he highlight of the evening, however, was about three hours at Plaza Garibaldi. I can say with confidence that I have never experienced anything like this. It is the place where literally dozens of mariachi bands descend on this one square and play and play and play, all doing different songs at different times and often in different keys, all loud, taking as many requests as they can to make money. I had read about it in my guidebook, but nothing prepared me for the total sensory onslaught. Jorge said, “You remember Charles Ives?” I cracked up, because Ives was the guy who would write symphonies where one part of the orchestra is playing in one key and the other is playing in another key and at a different tempo. This was just like that, except there were 6 or 7 different bands going at once, often with different sets of instruments according to the different styles. In addition to straight mariachi, there were a bunch of norteño bands, which have upright bass (played pizzicato “siempre,” Jorge pointed out – never a bow) and a harp. Mariachi traditionally has guitar, vihuela, guitarrone, 4 to 6 violins, 2 trumpets, and singers, some of which are also playing instruments. Son jarocho from Veracruz has something else. All different. The amazing thing was how many people knew and asked for songs, how many people sang along, and then simply how many bands there were, all vying for a piece of the action. On the same plaza is built the Museum of Mezcal and Tequila (!), and in the little gift shop I bought a $5.00 vial of “Oro de Oaxaca” and a CD of traditional melodies from Michoacán, which was a real find since (1) Jorge said they were good, traditional tunes and (2) I wasn’t able to make it Michoacán on this trip, and so many Chicago-area Mexicans are from Michoacán.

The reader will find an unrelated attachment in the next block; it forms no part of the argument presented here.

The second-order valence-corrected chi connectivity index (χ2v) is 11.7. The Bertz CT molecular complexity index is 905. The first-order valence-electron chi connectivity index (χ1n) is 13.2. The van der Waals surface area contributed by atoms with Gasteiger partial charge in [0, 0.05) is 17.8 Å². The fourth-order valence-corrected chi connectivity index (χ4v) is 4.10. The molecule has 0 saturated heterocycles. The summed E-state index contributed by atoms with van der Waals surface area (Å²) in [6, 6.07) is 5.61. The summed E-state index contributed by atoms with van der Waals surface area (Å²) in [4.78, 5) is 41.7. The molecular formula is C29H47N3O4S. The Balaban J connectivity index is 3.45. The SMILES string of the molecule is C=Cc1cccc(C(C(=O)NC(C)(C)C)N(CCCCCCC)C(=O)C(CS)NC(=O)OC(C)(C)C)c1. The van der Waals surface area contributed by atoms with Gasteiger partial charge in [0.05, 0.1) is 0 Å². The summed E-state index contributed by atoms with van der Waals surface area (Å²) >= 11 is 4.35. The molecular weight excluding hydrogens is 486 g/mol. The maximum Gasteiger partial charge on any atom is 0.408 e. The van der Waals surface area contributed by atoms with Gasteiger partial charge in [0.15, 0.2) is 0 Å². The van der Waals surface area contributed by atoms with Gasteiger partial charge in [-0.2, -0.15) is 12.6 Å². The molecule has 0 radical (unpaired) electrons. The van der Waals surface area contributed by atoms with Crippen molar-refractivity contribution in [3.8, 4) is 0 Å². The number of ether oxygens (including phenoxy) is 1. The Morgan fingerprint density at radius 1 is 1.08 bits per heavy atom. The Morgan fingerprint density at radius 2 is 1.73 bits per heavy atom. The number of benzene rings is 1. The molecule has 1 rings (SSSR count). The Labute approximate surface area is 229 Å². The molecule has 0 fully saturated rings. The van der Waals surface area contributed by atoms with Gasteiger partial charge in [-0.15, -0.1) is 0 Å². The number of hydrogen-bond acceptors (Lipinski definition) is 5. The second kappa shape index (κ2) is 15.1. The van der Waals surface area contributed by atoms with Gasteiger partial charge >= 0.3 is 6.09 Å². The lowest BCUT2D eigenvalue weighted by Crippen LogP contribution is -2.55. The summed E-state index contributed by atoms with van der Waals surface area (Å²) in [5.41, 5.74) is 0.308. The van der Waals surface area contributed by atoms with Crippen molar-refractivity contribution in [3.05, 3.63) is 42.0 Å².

Here’s another band, with their own brand of costume:
Jorge and I strolled down an open-air food market (pozole, tacos, goat meat, you name it).
… and then went over to the “main stage” which was a crowded, noisy bar filled with more mariachi bands, I think 3 of them. Jorge said this was where the better bands played, and you could tell them a song you wanted and they would tell you how much it cost.
Jorge listened to the 3 bands walking around and decided that one was worth plunking a little money down to hear. He had a special song in mind, “Bonito es mi Tierra” or something like that. It cost me 120 pesos, just under ten dollars, to hear that song. I had thought I caught it on my camera, but it didn’t happen. No matter – the sound was unbelievable. I’ll never forget it.
Then we headed back to the taxi stand and bought roasted pumpkin seeds from the lady who had a wok sort of thing in the middle of her stall as well as 4 different sizes and shapes of pepitas.